I am learning about protobuf and gRPC in Go. Upon generating pb.go file with

protoc --go_out=plugins=grpc:chat chat.proto

for the file chat.proto

syntax = "proto3";
package chat;

message Message {
  string body = 1;

service ChatService {
  rpc SayHello(Message) returns (Message) {}

The generated chat.pb.go has these 2 interfaces:

type ChatServiceClient interface {
    SayHello(ctx context.Context, in *Message, opts ...grpc.CallOption) (*Message, error)
type ChatServiceServer interface {
    SayHello(context.Context, *Message) (*Message, error)

I am confused with the use of named parameters in ChatServiceClient interface. Is there any use of these parameters: ctx, in and opts. When should we have named vs unnamed parameters in such a case?

1 Answer 1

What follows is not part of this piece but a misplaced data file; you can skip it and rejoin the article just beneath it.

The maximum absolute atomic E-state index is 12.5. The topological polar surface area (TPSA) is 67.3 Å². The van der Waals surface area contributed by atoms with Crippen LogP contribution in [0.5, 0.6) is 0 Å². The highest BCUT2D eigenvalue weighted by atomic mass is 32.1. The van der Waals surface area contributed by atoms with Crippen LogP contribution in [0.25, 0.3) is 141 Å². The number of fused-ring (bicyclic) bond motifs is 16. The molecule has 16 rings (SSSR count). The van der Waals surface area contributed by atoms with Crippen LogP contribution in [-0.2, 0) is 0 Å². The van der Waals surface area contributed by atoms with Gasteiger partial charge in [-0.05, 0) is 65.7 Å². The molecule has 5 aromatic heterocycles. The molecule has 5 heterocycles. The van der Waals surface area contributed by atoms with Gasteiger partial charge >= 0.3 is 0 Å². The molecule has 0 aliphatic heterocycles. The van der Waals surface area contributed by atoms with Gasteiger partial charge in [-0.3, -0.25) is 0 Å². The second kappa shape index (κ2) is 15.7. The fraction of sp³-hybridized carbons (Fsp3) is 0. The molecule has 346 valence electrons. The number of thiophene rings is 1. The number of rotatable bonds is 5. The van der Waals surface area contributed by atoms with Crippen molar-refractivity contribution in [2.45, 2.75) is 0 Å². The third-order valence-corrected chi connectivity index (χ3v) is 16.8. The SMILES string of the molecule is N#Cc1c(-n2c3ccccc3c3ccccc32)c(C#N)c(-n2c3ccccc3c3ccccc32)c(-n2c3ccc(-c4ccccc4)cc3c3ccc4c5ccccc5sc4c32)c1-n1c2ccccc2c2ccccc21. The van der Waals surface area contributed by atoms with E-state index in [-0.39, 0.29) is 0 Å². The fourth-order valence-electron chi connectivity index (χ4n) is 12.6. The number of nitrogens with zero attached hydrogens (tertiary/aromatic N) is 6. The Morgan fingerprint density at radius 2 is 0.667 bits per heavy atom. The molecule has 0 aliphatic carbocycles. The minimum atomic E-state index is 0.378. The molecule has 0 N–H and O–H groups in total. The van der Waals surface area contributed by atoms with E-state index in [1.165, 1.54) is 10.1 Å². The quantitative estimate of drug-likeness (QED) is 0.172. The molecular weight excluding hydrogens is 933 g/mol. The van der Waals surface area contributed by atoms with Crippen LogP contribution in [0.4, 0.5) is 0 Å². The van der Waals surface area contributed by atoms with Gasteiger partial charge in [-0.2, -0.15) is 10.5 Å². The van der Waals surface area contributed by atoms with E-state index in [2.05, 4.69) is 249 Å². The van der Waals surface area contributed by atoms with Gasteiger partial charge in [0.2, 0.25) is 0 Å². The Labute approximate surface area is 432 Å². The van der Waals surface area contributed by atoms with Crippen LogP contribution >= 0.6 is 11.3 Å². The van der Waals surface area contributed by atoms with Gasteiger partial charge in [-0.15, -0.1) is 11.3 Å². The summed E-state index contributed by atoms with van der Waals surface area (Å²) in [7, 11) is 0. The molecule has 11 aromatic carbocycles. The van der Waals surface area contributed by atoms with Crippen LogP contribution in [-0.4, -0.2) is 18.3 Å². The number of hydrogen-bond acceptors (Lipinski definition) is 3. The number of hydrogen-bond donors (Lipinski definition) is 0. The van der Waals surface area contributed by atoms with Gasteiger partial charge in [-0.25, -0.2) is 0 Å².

Parameter names are optional, and in case of interfaces it may be provided purely for documentational purposes.

Spec: Interfaces:

InterfaceType      = "interface" "{" { ( MethodSpec | InterfaceTypeName ) ";" } "}" .
MethodSpec         = MethodName Signature .

Where the method Signature is:

Signature      = Parameters [ Result ] .
Result         = Parameters | Type .
Parameters     = "(" [ ParameterList [ "," ] ] ")" .
ParameterList  = ParameterDecl { "," ParameterDecl } .
ParameterDecl  = [ IdentifierList ] [ "..." ] Type .

As you can see, IdentifierList in ParameterDecl is in square brackets which means it is optional.

Think of an example like this:

type FileMover interface {
    MoveFile(dst, src string) error

It's "loud and clear". What if we omit the parameter names?

type FileMover interface {
    MoveFile(string, string) error

It's not obvious if the first parameter identifies the source or destination. Providing the dst and src names documents that, it makes thar clear.

When you implement an interface and you provide the implementation for a method, and if you want to refer to the parameters, you have to name them because you refer to them by their names, but if you don't want to refer to the parameters, even then they may be omitted.

See related question: Is unnamed arguments a thing in Go?

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